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Perhaps the biggest opportunity we are excited for is the rollout of 5G which is set to offer technological advancements that will make for major changes in the future.
Basic benefits of the switch to 5G include faster download/upload speeds, less time lag, and more connectivity, which users experienced after the leap from 3G to 4G LTE. 5G will also enable greater proliferation of Internet of Things (IoT)-compatible devices that are already starting to become staples in households.
5G presents new marketing and media opportunities, such as interactive video, better AR/VR experiences, and advanced mobile gaming. These emerging technologies, partnered with improved internet connection, have the power to shape the industry in the long-term, especially if businesses are adequately prepared.
One of the biggest questions is who will provide the technology. Huawei, China’s chosen company to spearhead its 5G endeavour, has secured over 50 commercial contracts around the globe. For some, this is an incredibly controversial decision. Specifically, the US is actively discouraging its intelligence partners from working with the Chinese mobile telecommunications provider in favour of working with only “trusted sources”.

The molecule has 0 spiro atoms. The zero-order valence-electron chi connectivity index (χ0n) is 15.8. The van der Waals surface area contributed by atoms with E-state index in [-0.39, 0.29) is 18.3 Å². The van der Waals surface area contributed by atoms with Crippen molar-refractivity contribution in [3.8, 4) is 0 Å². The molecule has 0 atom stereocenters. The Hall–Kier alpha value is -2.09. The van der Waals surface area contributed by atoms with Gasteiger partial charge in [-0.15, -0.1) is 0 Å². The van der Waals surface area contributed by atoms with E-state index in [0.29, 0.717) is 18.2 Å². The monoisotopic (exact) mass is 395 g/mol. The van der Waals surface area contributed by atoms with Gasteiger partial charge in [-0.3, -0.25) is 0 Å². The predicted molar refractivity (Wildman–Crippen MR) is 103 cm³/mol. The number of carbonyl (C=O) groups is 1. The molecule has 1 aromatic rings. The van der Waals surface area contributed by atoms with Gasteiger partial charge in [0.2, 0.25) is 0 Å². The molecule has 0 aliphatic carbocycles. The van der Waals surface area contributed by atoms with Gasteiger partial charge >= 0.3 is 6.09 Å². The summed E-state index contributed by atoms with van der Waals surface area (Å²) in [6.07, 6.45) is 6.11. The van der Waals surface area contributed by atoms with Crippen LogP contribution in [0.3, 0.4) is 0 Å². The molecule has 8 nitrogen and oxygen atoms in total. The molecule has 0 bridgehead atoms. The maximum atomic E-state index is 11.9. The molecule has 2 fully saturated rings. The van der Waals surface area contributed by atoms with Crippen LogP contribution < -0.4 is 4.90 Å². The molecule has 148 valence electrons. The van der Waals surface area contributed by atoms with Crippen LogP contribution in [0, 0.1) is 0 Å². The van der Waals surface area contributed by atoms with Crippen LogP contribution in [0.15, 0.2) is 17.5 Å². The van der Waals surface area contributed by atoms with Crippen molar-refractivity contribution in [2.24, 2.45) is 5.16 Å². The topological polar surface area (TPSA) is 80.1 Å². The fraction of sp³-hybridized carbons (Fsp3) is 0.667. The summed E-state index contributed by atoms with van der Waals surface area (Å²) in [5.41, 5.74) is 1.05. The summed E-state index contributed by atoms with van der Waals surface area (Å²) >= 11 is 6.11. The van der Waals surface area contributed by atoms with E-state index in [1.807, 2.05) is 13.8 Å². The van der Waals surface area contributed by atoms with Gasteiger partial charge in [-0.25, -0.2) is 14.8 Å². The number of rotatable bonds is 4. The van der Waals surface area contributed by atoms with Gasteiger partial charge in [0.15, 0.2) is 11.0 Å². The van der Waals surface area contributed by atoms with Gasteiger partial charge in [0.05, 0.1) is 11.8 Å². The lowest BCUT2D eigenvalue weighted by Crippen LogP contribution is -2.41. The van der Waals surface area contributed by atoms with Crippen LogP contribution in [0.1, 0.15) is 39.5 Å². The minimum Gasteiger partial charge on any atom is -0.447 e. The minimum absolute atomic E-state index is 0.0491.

For the time being, however, Huawei has been earmarked for Britain’s 5G rollout. Having helped to build the UK’s broadband, 3G and 4G services, Huawei was the obvious choice to continue to develop the network. Naturally, this is causing some tensions with our Trans-Atlantic partners.
The rollout is already in motion, with EE and Vodafone already having 5G services in London and half a dozen major UK cities with that number expected to double by the end of the year. O2 and Three are expected to start switching on cities in the final quarter of the year.